It refers to self-consciousness and is something like awakening. It causes the rise of individual identity which did not exist in the sleeping state. Ahaṁkāra is that which leads to the making of self and is also the first definition of the self. Compare this to the individual being where this translates to ego, the conception of one’s individuality or egotism, thinking of self and can fall even further to pride or foolish haughtiness.
Of all that is created, the consciousness of the self, called ahaṁ or atman is the first. In jyotiṣa this is the स्व (sva) meaning ‘self’ extended to स्वांश (svāṁśa) meaning aspects and attributes of the self. It carries in itself the ego, the concept of its uniqueness or individuality and is haughty in due to misplaced faith in its continued perpetual existence. Conceptually ahaṁkāra is from ‘ahaṁ, the ‘I’ factor and ‘kāra’ refers to the (1) any created being or thing or (2) to do, as action. Ahaṁkāra contains within itself two concepts – (1) that the created being or things has an independent identity, where its uniqueness is identifiable in about 24 ways called ‘nāma’ tattva and (2) that it has a purpose to its coming into existence which is its ‘karma’ related to ‘to do’. The third concept is related to its misplaced ignorance (3) that it shall continue to exist for perpetuity in whatever state it is in whereas it is always given a fixed time for a particular state of existence and this is āyus (longevity).
In jyotiṣa these are called the
- Lagna bhāva (nāma tattva) which is identified as the ascendant in the eastern horizon and is identified with birth (janma) and creation (sṛṣṭi)
- Karma bhāva which is the mid-heaven called svarga (heaven) and like the eagle in the sky, looks at all our actions by which either the doors of heaven shall open or we shall go in the opposite direction called narka (hellish regions).
- Mṛtyu bhāva signifying death or that which is opposite the lagna bhāva (janma) signifying birth. It is the western horizon called the descendant
- Āyus bhāva signifying continued life (longevity) that which follows the mṛtyu bhāva (comes after the death or descendant). It prevents death by ensuring that life is stretched for some more time. When it does not rise after the mṛtyu bhāva, then death has surely occurred.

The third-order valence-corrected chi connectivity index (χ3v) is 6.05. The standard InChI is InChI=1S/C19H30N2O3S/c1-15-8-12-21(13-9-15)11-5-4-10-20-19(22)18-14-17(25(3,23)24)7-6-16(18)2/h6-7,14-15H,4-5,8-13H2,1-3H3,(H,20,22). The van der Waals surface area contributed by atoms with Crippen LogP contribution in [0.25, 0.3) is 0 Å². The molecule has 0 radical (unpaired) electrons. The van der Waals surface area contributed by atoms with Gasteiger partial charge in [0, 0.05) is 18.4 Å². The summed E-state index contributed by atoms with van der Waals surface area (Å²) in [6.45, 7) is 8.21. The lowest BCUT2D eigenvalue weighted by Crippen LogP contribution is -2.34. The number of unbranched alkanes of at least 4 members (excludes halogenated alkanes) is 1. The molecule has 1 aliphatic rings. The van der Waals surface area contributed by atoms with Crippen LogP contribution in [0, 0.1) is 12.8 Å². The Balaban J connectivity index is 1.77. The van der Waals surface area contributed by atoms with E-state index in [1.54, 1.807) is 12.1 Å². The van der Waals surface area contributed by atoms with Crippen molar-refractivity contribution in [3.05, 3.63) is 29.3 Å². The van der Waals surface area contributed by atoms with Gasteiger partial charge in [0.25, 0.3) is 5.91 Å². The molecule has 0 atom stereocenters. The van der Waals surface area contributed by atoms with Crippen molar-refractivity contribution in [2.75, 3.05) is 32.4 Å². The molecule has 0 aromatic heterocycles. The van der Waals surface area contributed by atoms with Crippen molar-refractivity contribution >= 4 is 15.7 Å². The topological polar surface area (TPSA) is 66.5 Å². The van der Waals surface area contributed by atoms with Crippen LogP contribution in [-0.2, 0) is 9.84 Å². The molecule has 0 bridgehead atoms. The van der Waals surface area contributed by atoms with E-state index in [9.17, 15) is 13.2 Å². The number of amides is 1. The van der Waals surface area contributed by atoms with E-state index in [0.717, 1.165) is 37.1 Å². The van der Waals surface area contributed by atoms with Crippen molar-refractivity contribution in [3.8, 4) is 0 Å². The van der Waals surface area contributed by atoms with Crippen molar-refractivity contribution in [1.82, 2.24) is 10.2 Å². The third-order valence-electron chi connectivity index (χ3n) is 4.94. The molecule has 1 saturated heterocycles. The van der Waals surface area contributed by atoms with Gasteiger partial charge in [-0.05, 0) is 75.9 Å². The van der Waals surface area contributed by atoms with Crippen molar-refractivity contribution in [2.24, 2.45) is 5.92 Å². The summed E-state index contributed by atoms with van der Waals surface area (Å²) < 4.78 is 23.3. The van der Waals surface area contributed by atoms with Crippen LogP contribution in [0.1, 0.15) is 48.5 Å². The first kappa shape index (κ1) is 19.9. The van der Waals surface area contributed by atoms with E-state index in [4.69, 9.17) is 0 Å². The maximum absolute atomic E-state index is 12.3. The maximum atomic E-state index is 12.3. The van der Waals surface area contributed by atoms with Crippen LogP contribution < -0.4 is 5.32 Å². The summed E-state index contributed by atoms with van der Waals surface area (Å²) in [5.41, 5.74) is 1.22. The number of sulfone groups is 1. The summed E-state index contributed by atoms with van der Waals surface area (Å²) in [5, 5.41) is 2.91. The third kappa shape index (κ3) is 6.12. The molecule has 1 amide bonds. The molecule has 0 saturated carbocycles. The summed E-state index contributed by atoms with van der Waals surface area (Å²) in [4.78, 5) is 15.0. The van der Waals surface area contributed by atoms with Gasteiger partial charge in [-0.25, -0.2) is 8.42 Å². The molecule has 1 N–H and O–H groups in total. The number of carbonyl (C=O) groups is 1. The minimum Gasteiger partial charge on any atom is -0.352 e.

Based on the above, there are three factors that decide the continued existence of any being – animate or inanimate. These are lagna, karma and āyus bhāva. The nāma (name) is associated with an identifiable body and this changes with each incarnation implying that ahaṁkāra is the manifested body with all its attributes.
Antaḥ-karaṇa refers to the four inner organs of the self. The inner organ called antaḥkaraṇa is composed of four parts which are ahaṁkāra, buddhi, manas and chitta. This antaḥkaraṇa is the inner seat of all thought and feeling. The part of the mind which perceives the messages of the senses is the manas. The understanding of the same comes from the discrimination power associated with the buddhi, the thinking faculty of antaḥkaraṇa. The way one reacts shall depend on the chitta which is the heart of the antaḥkaraṇa where wisdom and knowledge reside. The one who is enjoying everything as an individual entity is the ahaṁkāra, the ‘sva’.
Ahaṁkāra Mūrti – Brahma [Venus]
The icon (mūrti) of ahaṁkāra is Brahma who predominates with rajas guṇa. Therefore among the three guṇa, the first to arise in ahaṁkāra is rajas guṇa – how else can creation have occur. Yet ahaṁkāra is separate from the guṇa and is an instrument of the ahaṁ, the soul for which, in jyotiṣa we have the ātmakāraka principle. The ahaṁ is like a sleeping baby without any consciousness of its own and then it receives a tiny spark from the ‘cit’ (chitta) which is like the first ray of sunrise that awakens it to a new day, a new life, a new awareness. This awakened ahaṁ is then represented by the ātmakāraka and the spark that awoke it to life, the ‘cit’ is its dharma. This ahaṁkāra immediately assumes its kingship over all other three parts of the antaḥkaraṇa and believes that it is the sole author and dictator of all the actions and functions of buddhi, manas, and chitta. The chitta being the spark of dharma manifests as the control function of the indriya which includes the jñāna indriya – organs of senses and karmendriya – organs of action. In this manner ahaṁkāra assumes dictatorship and claims authorship of everything identifiable with itself.
This whole thing is one big lie and sinful in that the ahaṁkāra does not accept its creator father and rebels against him – a battle between Brahma and his creator Viṣṇu is told in the Śiva purāṇa. This greed or covetousness is a marked feature of its nature and this is the manifestation of the predominant rajas guṇa. In that episode the lies of Brahma are exposed by Śiva, Brahma loses his head (implying destruction of ego) and he accepts Viṣṇu as his father and worships his creator Viṣṇu.
In jyotiṣa, Venus symbolizes creatures (beings) with a predominance of rajas guṇa and particularly desire associated with sexuality and procreation is seen as the dominant feature of their existence. When we read about Brahma in the scriptures, when not involved in yajña or Vedic study, he is always involved in procreation and has perpetuation of all beings as his single primary motive of existence. Śiva when chiding Bhṛgu had said that he belongs to the same lineage as the Creator Brahma and this is the Venus lineage (Para 7.2.2, Page 99). Every time Brahma had children, all he was interested in was that they start producing more beings, and when they became recluse and spent their entire existence in meditation, he would be furious.